We cannot yet specify satisfactorily just what we mean by a ‘perfect’ language (Aitchison,1991, pp. 214) Toury noted that Translation is a kind of activity which inevitably involves at least two languages and two cultural traditions (Toury 1978:200). Nida concurred, adding that, if the cultural and linguistic disparity was particularly great the socio-linguistic facet would be more of a problem (Nida, 1964, Page 130). The potential difficulties in translating major languages into minor languages can be illustrated through the concept of the ‘space of possibilities’ upon which utterances based on context provide a background for semantic representations of inferred language that might be spoken or, equally, left unspoken and from which linguistic form triggers interpretation rather than conveying information (Winograd and Flores 1986, p.57), contributing to external influences which, with memorised sequences and pre-cognitive learning (Gutt,1991, p.26), can all be attributed to a meaning’s intertextuality, or all pervasive textual phenomenon (Hatim, 1997a, Page 29). Newmark identifies cultural,technical or linguistic disparity that might require a translator to add extra information to maintain intelligibility (Newmark, 1988, Page 91) whilst Hatim considers inter textual information provides the various textual clues(Hatim, 1997b, Page 200). A translator initially needs to identify inter textual markers and then evaluate the implications for understanding by the target audience when translated, particularly difficult in cases of extreme cultural diversity, or ‘implicates’ in Baker’s terminology (1992, Pages 71 – 77).Baker suggests translators may attempt literal translation, cultural substitution, elaboration and explication, translation by omission or transliteration through retaining the source language within parts of the text. Hatim and Mason’s model of context takes into account the context of culture with its aspects of ideology and sets of values (Caldas-Coulthard, 2000a, Page 2), reinforced by Hoey’s connective pattern which highlights the more predominant points due to paradigmatic and syntagmatic properties of lexical priming (Hoey, 1991: 82), established in the West Greenlandic language, or kalaallit oqaasii (or kalaallisut) (Petersen,in Collis, 1990: 294), through the highly developed inflectional use of nominal and verbal paradigms (Fortescue, in Collis, 1990: 309) and which, with its spelling and pronunciation alterations being contingent upon grammatical and lexical requirements, provides an excellent illustration. West Greenlandic is a deeply inflected, polysynthetic language, heavily influenced and dependent upon the concepts of theme and rhyme, and reliant on the positions of Subject and Object to develop an adequate semantic and pragmatic morphology (Fortescue,in Collis, 1990: 309). The ‘resource [for] making meaning’ (Gerot and Wignell, 1995: 6) is notably, in West Greenlandic,realised through a very long string of words built up from bases and associated affixes whose meanings describe, very adequately, the sparse surrounding landscapes in very accurate and specific terms, less appropriate, however, for evolving technology. These inter textual messages are a necessary precondition for the intelligibility of texts (Hatim and Mason, 1997, Page 219) without which only partial understanding could possibly be achieved. Inter textual reference provides a semiotic approach which can link previous text to define tenuous meanings although precedence should be intentionality over informational content (Hatim and Mason, 1990, Page 136) maintaining semiotic status and lexical devices in terms of cohesion and coherence to ensure that translation continues to make sense, retains its original tone/voice and engages the intended response from the target reader. Sapir recognised the disparity between individuals’ cognitive environments, commenting that No two languages are ever sufficiently similar to be considered as representing the same social reality (Sapir, 1956, Page 69). This recognition that translation is not just a transfer of information between languages, but a transfer from one culture to another (Hervey et al, 1995, Page 20)controversially requires translators to acquire adequate understanding and empathy of a particular culture to enable the necessary inter textual cues to be recognised and available for transfer into language use. Modern German has sixteen forms for ‘reiten’, whereas Old English had thirteen forms of ‘ridan'[both meaning ‘to ride] (Coates, 2004). Over time these inflections became lost which added to the flexibility of language used, e.g. nominalisation;additions of pre- or -suffixes, and word-blending, e.g. the Norse word ‘rein’ meaning ‘deer’ added to the Old English word ‘deer’ meaning ‘animal’ giving a literal meaning ‘deer-animal’. Evidence of this concept is still apparent in the innumerable lexemes associated with the concept of snow in West Greenlandic The vastly controversial Sapir-Whorf hypothesis also recognises these constraints that can be placed on communications within the concepts of cognitive experiences, according to principles of linguistic determinism and linguistic relativity, with subscription to language being utilised in order to discern differences between agents. Lexicaland grammatical devices add to the flexibility of language used, e.g. nominalisation, with additions such as suffixes or post-bases, inflectional endings and portmanteau verbs contributing to the rich diversity of this language’s morph-syntactic adaptability. Strong determinism associated with the Arctic traditions evolved from man’s close proximity to nature which, in turn, shaped their concept of language realised through cognitive thought (Maclean,in Collis, 1990: 164). The difficulty in translation, however, occurs through the Sapir-Whorf hypothesis which acknowledges everyday word usage taking a rather flexible position in a typical Kalaallit sentence, with markers to identify their relation to other lexemes (Maclean, in Collis, 1990: 164).These Kalaallit characteristics can be explained through the theory of reference in relation to the semantic relation between an element in the text and some other element that is crucial to the interpretation of it(Halliday and Hasan, 1976: 8), with ‘lexical priming’ (Crystal, 2003:162) providing the cohesion that displays an expectancy relations between words (Eggins, 1994: 101) in accordance with Nunan’s model whereby randomsentences are distinguished[through] the existence of certain text-forming, cohesive devices (Nunan, 1993: 59). West Greenlandic relies on the static nature of word-internal morphemes. If their order was changed, the utterance would lose its full impetus and implications. The implications of local and global meanings are revealed through code-switching, i.e. switching the positions of over 400 post-bases and 300 inflectional endings to achieve con notational and denotational meanings, the ‘signals for retrieval'(Caldas-Coulthard, 2000: 5) which can be demonstrated through reference in the form of an exophoric or endophoric context within an utterance where cohesion lies in the continuity of reference (Halliday and Hasan, 1976: 31). The syntax of this language reveals a major problem when translating languages such as Kalallit into major languages. Fortes cue suggests that A particularly characteristic trait of the language is the re cursiveness of its morphologyitsword-order is fairly free; it is a ‘non-configurational language (citedin Collis, 1990: 311) resulting in a ‘global freedom’ which can, conversely create a strong cohesive bond between lexical items[that]cohere with a preceding occurrence even with different referents (Haliday andHasan, 1976: 283), a feature Hoey describes as the ‘study of patterns of lexis in text (Hoey, 1991: 10). Stoddard explained the coherence factor exhibited through cohesive devices whichmight be expected to occur most frequently might also be expected to exhibit the most fruitful network patterns…[and the] types of cohesion which are global in nature might be expected to exhibit the most common patterns (Stoddard, 1991: 32), especially pertinent to the syntax of Kalaallit. A particularly interesting concept in translation that reveals the ethos between translating from any minor languageinto a major language and vice versa is the translation of poetry, recognised by Bassnett (1991, Page 101) who describes a gulf between cultures through distance in time and space. Thai poetry, for example, reveals the representation of ‘jai’, or ‘mind’ of the writer, lacking appropriate morphemes to provide a suitable translation, explained as just pretty words, nice sounds to show you that the words are feeling words (Conlon,2005). The translator needs to decide whether to maintain the ethos of the target language, or to aim for literary significance, described by Bassnett as modernisation as opposed to archaisation (Bassnett, 1991), or to follow Luke’s principle of maintaining comprehensibility by providing a chain of signifier in the target language (Luke and Vaget, 1988: 121).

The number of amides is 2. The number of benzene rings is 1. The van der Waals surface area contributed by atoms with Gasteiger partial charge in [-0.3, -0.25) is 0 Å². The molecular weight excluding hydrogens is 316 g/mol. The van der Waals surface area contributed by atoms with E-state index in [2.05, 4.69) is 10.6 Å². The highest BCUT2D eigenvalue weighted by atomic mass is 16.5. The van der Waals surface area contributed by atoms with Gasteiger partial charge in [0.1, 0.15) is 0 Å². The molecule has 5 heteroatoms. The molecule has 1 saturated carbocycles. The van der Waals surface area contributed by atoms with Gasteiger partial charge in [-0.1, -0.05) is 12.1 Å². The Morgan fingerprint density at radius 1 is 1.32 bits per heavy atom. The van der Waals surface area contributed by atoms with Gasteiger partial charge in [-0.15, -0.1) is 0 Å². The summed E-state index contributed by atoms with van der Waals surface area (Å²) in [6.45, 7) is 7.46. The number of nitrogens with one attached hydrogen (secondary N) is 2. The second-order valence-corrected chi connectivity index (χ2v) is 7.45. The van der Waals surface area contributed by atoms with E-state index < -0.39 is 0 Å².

This essay focused on the difficulties associated with translation from a major language into a minor one which is a very different concept from translating in the opposite direction for various reasons, not least the differences between cultures[which] may cause more severe complications for the translator than do differences in language structure (Nida, 1964:130). The socio-linguistic aspects of translation are more profound when a major language is being translated into aminor one, evidence of which can be observed through the cognitive-conceptual significance of Kalaallit which, together with its specific connotation and denotation, is directly associated with their dependence upon survival in an inhospitable terrain. This factor has contributed to the highly specialised differentiation of its morphological characteristic, utilising a switch-reference system in preference to the development of a more syntactic-based language (Petersen, in Collis, 1990: 294), a feature that is often present in minor languages through the dependence of their speakers on ever-changing features of the landscape for survival, requiring an awareness of language planning according to Holljen (1999, January, Translation Journal). Whilst there are various difficulties associated with translating from a minor language to a major one, these are mainly represented through expressing elusive cognitive meanings into these mantics of more prosaic terminology. However, major languages are representative of fairly well documented cultures whose ways of life, whilst not necessarily familiar, do not represent totally unknown and incomprehensible traditions and, coupled with well-established linguistic understanding, makes the task of translating an abstract concept from a minor language less arduous than attempting to establish sufficient empathy to adapt technological terminology from a major language into a more fundamental vocabulary.